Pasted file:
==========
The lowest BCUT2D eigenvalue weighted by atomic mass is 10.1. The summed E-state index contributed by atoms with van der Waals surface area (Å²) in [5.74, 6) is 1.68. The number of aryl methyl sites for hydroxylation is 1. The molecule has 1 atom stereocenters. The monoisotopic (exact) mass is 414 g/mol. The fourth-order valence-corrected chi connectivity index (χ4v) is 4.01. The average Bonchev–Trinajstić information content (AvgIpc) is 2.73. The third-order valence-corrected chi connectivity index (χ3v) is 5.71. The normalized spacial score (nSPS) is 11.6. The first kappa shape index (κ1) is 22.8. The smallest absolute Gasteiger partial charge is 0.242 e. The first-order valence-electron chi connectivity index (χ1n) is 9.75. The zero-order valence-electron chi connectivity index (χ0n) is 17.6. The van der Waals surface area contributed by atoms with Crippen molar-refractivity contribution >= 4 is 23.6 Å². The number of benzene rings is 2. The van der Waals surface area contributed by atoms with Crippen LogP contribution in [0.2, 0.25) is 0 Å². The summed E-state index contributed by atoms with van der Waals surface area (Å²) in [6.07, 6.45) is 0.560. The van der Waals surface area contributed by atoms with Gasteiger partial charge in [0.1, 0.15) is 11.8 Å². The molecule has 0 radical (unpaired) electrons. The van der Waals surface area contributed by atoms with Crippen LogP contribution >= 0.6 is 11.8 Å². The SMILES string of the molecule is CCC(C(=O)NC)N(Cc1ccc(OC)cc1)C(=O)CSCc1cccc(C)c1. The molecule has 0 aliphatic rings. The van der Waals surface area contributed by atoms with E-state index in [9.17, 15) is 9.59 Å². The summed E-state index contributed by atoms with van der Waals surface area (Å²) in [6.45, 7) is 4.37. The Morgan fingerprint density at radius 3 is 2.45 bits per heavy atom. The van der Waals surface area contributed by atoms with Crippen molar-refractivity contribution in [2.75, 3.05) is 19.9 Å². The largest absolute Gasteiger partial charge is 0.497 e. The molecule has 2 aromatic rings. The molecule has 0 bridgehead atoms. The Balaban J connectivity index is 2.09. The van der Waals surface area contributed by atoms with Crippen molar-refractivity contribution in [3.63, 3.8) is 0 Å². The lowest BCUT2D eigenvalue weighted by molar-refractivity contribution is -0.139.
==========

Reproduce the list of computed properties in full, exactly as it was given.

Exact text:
The lowest BCUT2D eigenvalue weighted by atomic mass is 10.1. The summed E-state index contributed by atoms with van der Waals surface area (Å²) in [5.74, 6) is 1.68. The number of aryl methyl sites for hydroxylation is 1. The molecule has 1 atom stereocenters. The monoisotopic (exact) mass is 414 g/mol. The fourth-order valence-corrected chi connectivity index (χ4v) is 4.01. The average Bonchev–Trinajstić information content (AvgIpc) is 2.73. The third-order valence-corrected chi connectivity index (χ3v) is 5.71. The normalized spacial score (nSPS) is 11.6. The first kappa shape index (κ1) is 22.8. The smallest absolute Gasteiger partial charge is 0.242 e. The first-order valence-electron chi connectivity index (χ1n) is 9.75. The zero-order valence-electron chi connectivity index (χ0n) is 17.6. The van der Waals surface area contributed by atoms with Crippen molar-refractivity contribution >= 4 is 23.6 Å². The number of benzene rings is 2. The van der Waals surface area contributed by atoms with Crippen LogP contribution in [0.2, 0.25) is 0 Å². The summed E-state index contributed by atoms with van der Waals surface area (Å²) in [6.07, 6.45) is 0.560. The van der Waals surface area contributed by atoms with Gasteiger partial charge in [0.1, 0.15) is 11.8 Å². The molecule has 0 radical (unpaired) electrons. The van der Waals surface area contributed by atoms with Crippen LogP contribution >= 0.6 is 11.8 Å². The SMILES string of the molecule is CCC(C(=O)NC)N(Cc1ccc(OC)cc1)C(=O)CSCc1cccc(C)c1. The molecule has 0 aliphatic rings. The van der Waals surface area contributed by atoms with E-state index in [9.17, 15) is 9.59 Å². The summed E-state index contributed by atoms with van der Waals surface area (Å²) in [6.45, 7) is 4.37. The Morgan fingerprint density at radius 3 is 2.45 bits per heavy atom. The van der Waals surface area contributed by atoms with Crippen molar-refractivity contribution in [2.75, 3.05) is 19.9 Å². The largest absolute Gasteiger partial charge is 0.497 e. The molecule has 2 aromatic rings. The molecule has 0 bridgehead atoms. The Balaban J connectivity index is 2.09. The van der Waals surface area contributed by atoms with Crippen molar-refractivity contribution in [3.63, 3.8) is 0 Å². The lowest BCUT2D eigenvalue weighted by molar-refractivity contribution is -0.139.